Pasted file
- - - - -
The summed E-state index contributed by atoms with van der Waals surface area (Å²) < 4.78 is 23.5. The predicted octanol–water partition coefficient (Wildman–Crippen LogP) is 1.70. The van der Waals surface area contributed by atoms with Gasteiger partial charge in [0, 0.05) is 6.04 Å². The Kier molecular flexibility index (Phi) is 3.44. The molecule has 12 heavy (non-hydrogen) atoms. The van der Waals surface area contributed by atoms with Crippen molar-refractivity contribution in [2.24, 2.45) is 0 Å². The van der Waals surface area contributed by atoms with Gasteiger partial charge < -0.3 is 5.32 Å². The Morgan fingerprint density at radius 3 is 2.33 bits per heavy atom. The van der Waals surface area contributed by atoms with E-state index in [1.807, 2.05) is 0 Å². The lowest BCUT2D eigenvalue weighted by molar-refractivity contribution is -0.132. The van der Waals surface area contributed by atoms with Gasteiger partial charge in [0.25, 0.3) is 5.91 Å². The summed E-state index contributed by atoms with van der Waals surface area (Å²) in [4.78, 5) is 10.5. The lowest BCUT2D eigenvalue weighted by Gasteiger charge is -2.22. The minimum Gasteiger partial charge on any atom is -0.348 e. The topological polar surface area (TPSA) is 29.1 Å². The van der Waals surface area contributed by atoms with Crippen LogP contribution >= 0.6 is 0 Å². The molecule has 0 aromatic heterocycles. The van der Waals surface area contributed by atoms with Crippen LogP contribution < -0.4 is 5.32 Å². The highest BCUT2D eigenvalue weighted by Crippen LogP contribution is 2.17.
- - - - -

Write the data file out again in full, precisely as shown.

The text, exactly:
The summed E-state index contributed by atoms with van der Waals surface area (Å²) < 4.78 is 23.5. The predicted octanol–water partition coefficient (Wildman–Crippen LogP) is 1.70. The van der Waals surface area contributed by atoms with Gasteiger partial charge in [0, 0.05) is 6.04 Å². The Kier molecular flexibility index (Phi) is 3.44. The molecule has 12 heavy (non-hydrogen) atoms. The van der Waals surface area contributed by atoms with Crippen molar-refractivity contribution in [2.24, 2.45) is 0 Å². The van der Waals surface area contributed by atoms with Gasteiger partial charge < -0.3 is 5.32 Å². The Morgan fingerprint density at radius 3 is 2.33 bits per heavy atom. The van der Waals surface area contributed by atoms with E-state index in [1.807, 2.05) is 0 Å². The lowest BCUT2D eigenvalue weighted by molar-refractivity contribution is -0.132. The van der Waals surface area contributed by atoms with Gasteiger partial charge in [0.25, 0.3) is 5.91 Å². The summed E-state index contributed by atoms with van der Waals surface area (Å²) in [4.78, 5) is 10.5. The lowest BCUT2D eigenvalue weighted by Gasteiger charge is -2.22. The minimum Gasteiger partial charge on any atom is -0.348 e. The topological polar surface area (TPSA) is 29.1 Å². The van der Waals surface area contributed by atoms with Crippen LogP contribution >= 0.6 is 0 Å². The molecule has 0 aromatic heterocycles. The van der Waals surface area contributed by atoms with Crippen LogP contribution < -0.4 is 5.32 Å². The highest BCUT2D eigenvalue weighted by Crippen LogP contribution is 2.17.